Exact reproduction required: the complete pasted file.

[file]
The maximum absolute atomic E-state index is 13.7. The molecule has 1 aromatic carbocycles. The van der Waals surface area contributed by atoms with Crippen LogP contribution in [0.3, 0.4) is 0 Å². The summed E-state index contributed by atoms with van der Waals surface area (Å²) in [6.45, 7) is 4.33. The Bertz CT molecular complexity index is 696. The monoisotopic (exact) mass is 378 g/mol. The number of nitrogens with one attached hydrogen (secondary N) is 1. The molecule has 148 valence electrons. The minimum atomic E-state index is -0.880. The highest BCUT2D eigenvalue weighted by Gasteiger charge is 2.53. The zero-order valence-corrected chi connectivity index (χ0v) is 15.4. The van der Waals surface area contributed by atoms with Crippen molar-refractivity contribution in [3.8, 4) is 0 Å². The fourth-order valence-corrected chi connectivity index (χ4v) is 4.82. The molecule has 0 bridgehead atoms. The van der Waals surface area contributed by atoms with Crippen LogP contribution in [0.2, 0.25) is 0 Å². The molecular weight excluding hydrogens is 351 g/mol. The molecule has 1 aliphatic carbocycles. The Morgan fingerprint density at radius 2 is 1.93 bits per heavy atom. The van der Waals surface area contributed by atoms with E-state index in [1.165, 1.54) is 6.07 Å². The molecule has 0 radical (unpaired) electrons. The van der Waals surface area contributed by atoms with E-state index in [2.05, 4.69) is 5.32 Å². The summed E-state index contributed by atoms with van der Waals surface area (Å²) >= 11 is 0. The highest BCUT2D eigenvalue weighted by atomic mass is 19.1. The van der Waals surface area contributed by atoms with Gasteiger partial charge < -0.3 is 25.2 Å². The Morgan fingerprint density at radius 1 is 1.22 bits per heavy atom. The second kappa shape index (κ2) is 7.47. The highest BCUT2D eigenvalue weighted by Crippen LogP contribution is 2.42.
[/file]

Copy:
The maximum absolute atomic E-state index is 13.7. The molecule has 1 aromatic carbocycles. The van der Waals surface area contributed by atoms with Crippen LogP contribution in [0.3, 0.4) is 0 Å². The summed E-state index contributed by atoms with van der Waals surface area (Å²) in [6.45, 7) is 4.33. The Bertz CT molecular complexity index is 696. The monoisotopic (exact) mass is 378 g/mol. The number of nitrogens with one attached hydrogen (secondary N) is 1. The molecule has 148 valence electrons. The minimum atomic E-state index is -0.880. The highest BCUT2D eigenvalue weighted by Gasteiger charge is 2.53. The zero-order valence-corrected chi connectivity index (χ0v) is 15.4. The van der Waals surface area contributed by atoms with Crippen molar-refractivity contribution in [3.8, 4) is 0 Å². The fourth-order valence-corrected chi connectivity index (χ4v) is 4.82. The molecule has 0 bridgehead atoms. The van der Waals surface area contributed by atoms with Crippen LogP contribution in [0.2, 0.25) is 0 Å². The molecular weight excluding hydrogens is 351 g/mol. The molecule has 1 aliphatic carbocycles. The Morgan fingerprint density at radius 2 is 1.93 bits per heavy atom. The van der Waals surface area contributed by atoms with E-state index in [1.165, 1.54) is 6.07 Å². The molecule has 0 radical (unpaired) electrons. The van der Waals surface area contributed by atoms with E-state index in [2.05, 4.69) is 5.32 Å². The summed E-state index contributed by atoms with van der Waals surface area (Å²) >= 11 is 0. The highest BCUT2D eigenvalue weighted by atomic mass is 19.1. The van der Waals surface area contributed by atoms with Gasteiger partial charge < -0.3 is 25.2 Å². The Morgan fingerprint density at radius 1 is 1.22 bits per heavy atom. The second kappa shape index (κ2) is 7.47. The highest BCUT2D eigenvalue weighted by Crippen LogP contribution is 2.42.